Fawning for Faux

The blank wall in front of Sandra Lassley can become anything.

With Venetian plaster, she can create a marble palace. With Swarovski crystals, glass beads and mica powder, a luxe master bedroom. With leaf-thin copper pieces, a corporate executive’s man cave.

Working from a snippet of inspiration – a color, something a client said, or even a pair of shoes or purse – Sandra takes her canvas and breathes life into a home. Armed with paint, glaze, plaster, wax, stencils or some yet untested, unconventional material, she adds layer upon layer, building a wall-sized piece of art.

Sandra and husband Jeff are co-owners of Fe Fi Faux, a decorative painting and finishing studio. Together with daughter Sasha Henderson, Fe Fi Faux brings unique colors and textures to walls, ceilings and furniture.

“This business is about creating, thinking outside the box and coming up with something new and different that fits the client,” Sandra said. “Every project is a challenge, but we have fun with it.”

 

Beyond faux

Faux, the French word for false, became in vogue with designers in the 1980s as an alternative to paint or wallpaper. Faux finishes sought to copy something naturally occurring, such as marble or parchment, most often on walls.

These days, Lassley says the trend goes far beyond faux. Artists have license to imagine finishes that do not replicate anything organic. Today’s finishes straddle the line between organic and fantasy not only on walls but also ceilings, doors or furniture.

While Sandra grew up around paint with her dad, a paint contractor, she never expected to enter the industry. In adulthood, she ran a cleaning business, but she was always redecorating her customer’s homes in her imagination.

When she and Jeff bought a house, she realized the walls were keeping it from reaching its potential. The walls needed age and personality. She looked at decorator magazines and tried to recreate sponge techniques. “Somehow, my living room turned out beautiful,” she said.

Her dad was her biggest supporter, tapping his daughter to paint the entryway of a Street of Dreams home he was painting for a builder. In 1989, Sandra quit the cleaning business and founded Fe Fi Faux. Her father died unexpectedly in the early ’90s, but not before throwing his support behind his daughter’s work as the wave of the future. “When he saw my walls, he said, ‘I think you should go and learn everything you can,’” Sandra said.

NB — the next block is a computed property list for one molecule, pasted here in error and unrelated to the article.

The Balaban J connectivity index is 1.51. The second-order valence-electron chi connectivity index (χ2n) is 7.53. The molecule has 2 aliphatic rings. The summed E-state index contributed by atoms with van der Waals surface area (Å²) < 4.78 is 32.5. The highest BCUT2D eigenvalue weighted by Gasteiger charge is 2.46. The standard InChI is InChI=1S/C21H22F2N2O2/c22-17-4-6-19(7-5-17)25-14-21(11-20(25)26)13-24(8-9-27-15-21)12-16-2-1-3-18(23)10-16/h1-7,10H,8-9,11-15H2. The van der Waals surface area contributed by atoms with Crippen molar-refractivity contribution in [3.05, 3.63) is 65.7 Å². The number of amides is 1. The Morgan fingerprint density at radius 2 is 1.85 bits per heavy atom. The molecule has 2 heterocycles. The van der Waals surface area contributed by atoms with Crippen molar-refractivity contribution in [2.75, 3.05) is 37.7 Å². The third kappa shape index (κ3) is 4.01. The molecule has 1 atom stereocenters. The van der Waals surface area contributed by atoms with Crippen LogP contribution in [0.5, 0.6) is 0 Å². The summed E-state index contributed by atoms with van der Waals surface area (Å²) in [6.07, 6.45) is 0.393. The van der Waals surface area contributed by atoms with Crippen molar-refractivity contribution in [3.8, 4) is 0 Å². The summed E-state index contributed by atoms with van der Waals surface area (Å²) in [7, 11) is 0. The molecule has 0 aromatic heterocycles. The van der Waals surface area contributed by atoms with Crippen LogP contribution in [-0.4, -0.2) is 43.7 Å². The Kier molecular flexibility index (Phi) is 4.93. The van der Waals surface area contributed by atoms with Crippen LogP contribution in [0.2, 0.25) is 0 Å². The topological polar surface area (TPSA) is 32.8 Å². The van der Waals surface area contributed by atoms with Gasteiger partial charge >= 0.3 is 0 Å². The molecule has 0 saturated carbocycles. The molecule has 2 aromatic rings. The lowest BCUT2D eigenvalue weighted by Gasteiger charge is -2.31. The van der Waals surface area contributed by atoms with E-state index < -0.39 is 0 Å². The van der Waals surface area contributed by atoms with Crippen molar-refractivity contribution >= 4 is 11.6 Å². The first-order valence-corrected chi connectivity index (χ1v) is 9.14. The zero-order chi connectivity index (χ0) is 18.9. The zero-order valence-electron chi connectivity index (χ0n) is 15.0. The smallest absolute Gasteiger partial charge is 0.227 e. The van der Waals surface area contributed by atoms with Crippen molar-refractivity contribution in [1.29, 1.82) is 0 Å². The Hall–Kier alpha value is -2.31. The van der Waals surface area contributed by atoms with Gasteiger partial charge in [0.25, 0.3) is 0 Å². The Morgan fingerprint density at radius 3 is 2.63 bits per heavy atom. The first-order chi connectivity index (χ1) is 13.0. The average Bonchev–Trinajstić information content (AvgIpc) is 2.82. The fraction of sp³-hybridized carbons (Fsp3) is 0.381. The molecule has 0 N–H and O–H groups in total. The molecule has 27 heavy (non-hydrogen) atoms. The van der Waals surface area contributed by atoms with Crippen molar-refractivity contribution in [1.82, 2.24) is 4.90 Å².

She took his advice and studied with decorative painters in New York, France, Morocco and Italy and in 27 other states. As the industry evolved to incorporate more environmentally friendly materials, she honed her skills and experimented with new techniques. Jeff, who she met at age 14 and married in her teens, joined her at Fe Fi Faux and lent his skills as a graphic designer and carpenter. Relying largely on word of mouth, the family business grew. Clients love their finishes because each one is unique, Jeff said. “We can do something for them that no one else will have.”

In 25 years with Fe Fi Faux, the pair has installed creamy gold Venetian plaster in a 16,000-square-foot South Dakota estate. They created a copper leaf ceiling studded with thousands of upholstery nails to complement a splendid basement bar, earning magazine attention. They won Fauxcademy of Decorative Finishing Awards for their work.

“Our goal is to raise every finish to the level of art,” Sandra said.

 

Nix these six

1. Wallpaper borders
2. Over-themed rooms (country, floral, etc.). Think accents!
3. Techniques that reveal the “tool,” such as sponging or ragging
4. Fussy or super dark finishes
5. Marbleized columns
6. Painting each room a different color

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